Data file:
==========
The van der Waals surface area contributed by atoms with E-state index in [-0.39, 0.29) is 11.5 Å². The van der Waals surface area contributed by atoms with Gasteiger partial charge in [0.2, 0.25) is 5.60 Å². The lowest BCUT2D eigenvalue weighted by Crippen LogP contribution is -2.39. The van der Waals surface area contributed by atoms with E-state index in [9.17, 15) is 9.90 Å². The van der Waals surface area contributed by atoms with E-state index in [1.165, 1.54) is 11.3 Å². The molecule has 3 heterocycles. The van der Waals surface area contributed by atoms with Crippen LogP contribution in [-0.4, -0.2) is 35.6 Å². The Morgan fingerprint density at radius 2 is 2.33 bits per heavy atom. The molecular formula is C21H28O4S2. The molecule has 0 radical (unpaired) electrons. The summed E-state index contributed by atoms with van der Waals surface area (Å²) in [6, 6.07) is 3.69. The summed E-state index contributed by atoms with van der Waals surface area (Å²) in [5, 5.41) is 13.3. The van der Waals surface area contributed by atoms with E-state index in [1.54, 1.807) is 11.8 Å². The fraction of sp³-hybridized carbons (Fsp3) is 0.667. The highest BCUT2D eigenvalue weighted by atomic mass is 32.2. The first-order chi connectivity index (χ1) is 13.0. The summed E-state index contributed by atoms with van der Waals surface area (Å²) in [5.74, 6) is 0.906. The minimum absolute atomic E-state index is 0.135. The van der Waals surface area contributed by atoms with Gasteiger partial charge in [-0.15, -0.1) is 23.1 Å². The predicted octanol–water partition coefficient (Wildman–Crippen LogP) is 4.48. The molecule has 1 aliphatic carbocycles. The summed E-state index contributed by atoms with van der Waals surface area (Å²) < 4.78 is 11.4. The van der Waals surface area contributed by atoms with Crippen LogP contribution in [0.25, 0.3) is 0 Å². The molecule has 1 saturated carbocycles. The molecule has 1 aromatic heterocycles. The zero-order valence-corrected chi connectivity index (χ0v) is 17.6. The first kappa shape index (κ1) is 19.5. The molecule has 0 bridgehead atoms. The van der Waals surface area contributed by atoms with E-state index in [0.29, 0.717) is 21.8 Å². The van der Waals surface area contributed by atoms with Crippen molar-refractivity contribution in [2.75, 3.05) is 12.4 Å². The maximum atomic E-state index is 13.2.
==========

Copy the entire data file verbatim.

The van der Waals surface area contributed by atoms with E-state index in [-0.39, 0.29) is 11.5 Å². The van der Waals surface area contributed by atoms with Gasteiger partial charge in [0.2, 0.25) is 5.60 Å². The lowest BCUT2D eigenvalue weighted by Crippen LogP contribution is -2.39. The van der Waals surface area contributed by atoms with E-state index in [9.17, 15) is 9.90 Å². The van der Waals surface area contributed by atoms with E-state index in [1.165, 1.54) is 11.3 Å². The molecule has 3 heterocycles. The van der Waals surface area contributed by atoms with Crippen LogP contribution in [-0.4, -0.2) is 35.6 Å². The Morgan fingerprint density at radius 2 is 2.33 bits per heavy atom. The molecular formula is C21H28O4S2. The molecule has 0 radical (unpaired) electrons. The summed E-state index contributed by atoms with van der Waals surface area (Å²) in [6, 6.07) is 3.69. The summed E-state index contributed by atoms with van der Waals surface area (Å²) in [5, 5.41) is 13.3. The van der Waals surface area contributed by atoms with E-state index in [1.54, 1.807) is 11.8 Å². The fraction of sp³-hybridized carbons (Fsp3) is 0.667. The highest BCUT2D eigenvalue weighted by atomic mass is 32.2. The first-order chi connectivity index (χ1) is 13.0. The summed E-state index contributed by atoms with van der Waals surface area (Å²) in [5.74, 6) is 0.906. The minimum absolute atomic E-state index is 0.135. The van der Waals surface area contributed by atoms with Gasteiger partial charge in [-0.15, -0.1) is 23.1 Å². The predicted octanol–water partition coefficient (Wildman–Crippen LogP) is 4.48. The molecule has 1 aliphatic carbocycles. The summed E-state index contributed by atoms with van der Waals surface area (Å²) < 4.78 is 11.4. The van der Waals surface area contributed by atoms with Crippen LogP contribution in [0.25, 0.3) is 0 Å². The molecule has 1 saturated carbocycles. The molecule has 1 aromatic heterocycles. The zero-order valence-corrected chi connectivity index (χ0v) is 17.6. The first kappa shape index (κ1) is 19.5. The molecule has 0 bridgehead atoms. The van der Waals surface area contributed by atoms with E-state index in [0.29, 0.717) is 21.8 Å². The van der Waals surface area contributed by atoms with Crippen molar-refractivity contribution in [2.75, 3.05) is 12.4 Å². The maximum atomic E-state index is 13.2.